Monday, June 8, 2009

Middleborough Town Seal

One of the most ubiquitous symbols of official Middleborough, emblazoning official documents, bills, financial statements, correspondence and town vehicles among other items, the Middleborough town seal was initially created in the late nineteenth century in response to a need for a seal with which to legally stamp official documents. Though no record has been left as to who first recognized this need, most probably it was the Town Clerk who also served as Treasurer and Accountant, and would have required such a device in their daily work. Consequently, a committee of townspeople was appointed in 1891 to investigate the matter and take action. Their report was heard the following year at the annual town meeting of March 7, 1892, following which the present seal, designed by Herbert S. Sylvester of Middleborough, was adopted.

Notice of the town’s adoption of the seal was carried in the Plymouth Old Colony Memorial of May 7, 1892, as well as a description of the seal, itself. “It is of circular form, bearing the word ‘Middleborough’ near the rim, with the town hall in relief in the centre, the words ‘Plymouth County, Mass.,’ are on either side of the relief and the words ‘Incorporated A. D. 1669.’” Undoubtedly similar notices appeared in both the Middleboro Gazette and Middleboro News at the time, though copies of these newspapers are no longer extant.

The choice of Middleborough Town Hall for the central object of the seal was indicative of the esteem in which the building continued to be held nearly twenty years following its construction. Built in 1872-73 and designed by Middleborough native Solomon K. Eaton, Middleborough Town Hall became a symbol of the community’s optimism during the post-bellum era when Middleborough was growing rapidly, adopting many modern advances, and passing from an agricultural to an industrial economy. For residents at the time, Middleborough Town Hall represented the community’s abilities and aspirations.

The use of Middleborough Town Hall on the Town Seal which has been in continual use for over a century has only further wedded the physical building with the town’s communal identity, and recent restoration of the structure demonstrates the special place which Middleborough Town Hall continues to hold within Middleborough.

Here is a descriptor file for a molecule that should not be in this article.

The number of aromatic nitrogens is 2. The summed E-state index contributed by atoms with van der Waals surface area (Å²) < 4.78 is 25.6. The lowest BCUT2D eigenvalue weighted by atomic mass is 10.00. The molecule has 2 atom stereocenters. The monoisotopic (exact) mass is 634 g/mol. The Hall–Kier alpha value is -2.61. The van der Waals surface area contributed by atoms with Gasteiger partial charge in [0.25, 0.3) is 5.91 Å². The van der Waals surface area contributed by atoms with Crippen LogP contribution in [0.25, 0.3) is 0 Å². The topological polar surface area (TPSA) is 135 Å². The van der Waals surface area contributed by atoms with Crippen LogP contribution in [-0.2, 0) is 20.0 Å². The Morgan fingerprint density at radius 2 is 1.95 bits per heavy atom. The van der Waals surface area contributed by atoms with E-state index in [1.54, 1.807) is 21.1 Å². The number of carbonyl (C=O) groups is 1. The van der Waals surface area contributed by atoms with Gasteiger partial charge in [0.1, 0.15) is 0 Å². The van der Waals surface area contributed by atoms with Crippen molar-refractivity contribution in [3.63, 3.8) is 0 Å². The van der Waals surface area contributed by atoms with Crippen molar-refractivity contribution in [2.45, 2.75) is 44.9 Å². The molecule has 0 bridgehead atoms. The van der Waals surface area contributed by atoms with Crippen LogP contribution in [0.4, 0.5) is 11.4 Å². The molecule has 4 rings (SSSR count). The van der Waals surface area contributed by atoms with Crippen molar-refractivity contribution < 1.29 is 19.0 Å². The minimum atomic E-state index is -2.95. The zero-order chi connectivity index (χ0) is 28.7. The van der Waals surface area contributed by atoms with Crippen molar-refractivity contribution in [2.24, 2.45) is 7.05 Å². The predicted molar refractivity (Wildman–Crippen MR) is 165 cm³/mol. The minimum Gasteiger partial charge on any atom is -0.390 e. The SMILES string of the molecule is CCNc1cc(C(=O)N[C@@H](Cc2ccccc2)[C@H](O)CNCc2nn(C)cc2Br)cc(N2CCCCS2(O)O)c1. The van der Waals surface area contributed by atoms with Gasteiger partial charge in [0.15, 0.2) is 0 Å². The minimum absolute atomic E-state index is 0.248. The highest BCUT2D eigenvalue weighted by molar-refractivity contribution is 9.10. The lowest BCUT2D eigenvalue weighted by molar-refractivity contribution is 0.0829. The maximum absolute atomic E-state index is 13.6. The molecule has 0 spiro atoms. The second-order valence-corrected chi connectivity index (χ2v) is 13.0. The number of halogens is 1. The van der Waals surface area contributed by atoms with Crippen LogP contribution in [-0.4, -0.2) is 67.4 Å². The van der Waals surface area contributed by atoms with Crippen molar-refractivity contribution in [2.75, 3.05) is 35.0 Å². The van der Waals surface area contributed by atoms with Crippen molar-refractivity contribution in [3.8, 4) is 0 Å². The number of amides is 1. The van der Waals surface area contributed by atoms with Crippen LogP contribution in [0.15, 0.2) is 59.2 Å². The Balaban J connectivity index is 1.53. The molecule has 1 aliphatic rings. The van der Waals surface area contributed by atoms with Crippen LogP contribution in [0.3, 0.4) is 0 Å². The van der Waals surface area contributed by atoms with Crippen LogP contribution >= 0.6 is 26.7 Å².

Interestingly, the relief of Middleborough Town Hall employed on the seal differs slightly from the building as constructed, the seal depicting a cupola which is shorter and squatter than the actual cupola. This discrepancy may be ascribed to either an inaccurate artist’s rendering or the possibility that the seal represents the original architectural conception of the building which may have been altered at the time of construction. What is known is that the cupola of the structure, so distinctive and individual, has been a continual source of structural problems ever since its construction.

Following its adoption, the new town seal was used for official purposes, but did not make its most public debut until 1908 when it finally appeared on the cover of the annual town report of that year, where it would continue to be featured for the next fifty plus years. A modernized version of the seal was featured on the annual town report for 1944, though this use appears to have been a wartime aberration as it seems not to have been employed subsequently. Because of its relatively intricate design, Sylvester's original seal has not lent itself well to modern printing techniques and several reproductions of the seal during the late 1980s on the annual street listings and other documents appeared as little more than an obscure blob of black ink which failed to reproduce the seal's detail. As a result, a modified version which stripped away much of the fine work (and elegance) of the 1892 seal was created, and this has been employed on various documents since.
Middleborough Town Seal, Annual Report of the Town of Middleborough, Massachusetts, for the Year Ending December 31, 1941 (Middleborough, MA: Town of Middleborough, 1942), cover.
Following 1908, the Town Seal was used to emblazon the cover of Middleborough's annual town reports and remained in use in this fashion until the mid-1960s when it was replaced by a line drawing of Middleborough Town Hall and later by photographs.
Middleborough Town Seal, Annual Report of the Town of Middleboro, Massachusetts, for the Year Ending December 31, 1944 (Middleborough, MA: Town of Middleborough, 1945), cover.
The version of the Town Seal appearing on the cover of the 1944 annual report appears to have been one of the few uses of this modified version of Sylvester's original design.
Middleborough Town Seal, contemporary version, c. 2009.
Though this "cleaned-up" version of Sylvester's design lacks character, it enjoys the advantage of being clearly reproducable.
Union Street street sign, Michael J. Maddigan, photographer, June 8, 2009.
Street signs in the downtown district, already unique for their red coloring, exhibit the French blue-colored Town Seal on their left hand side.


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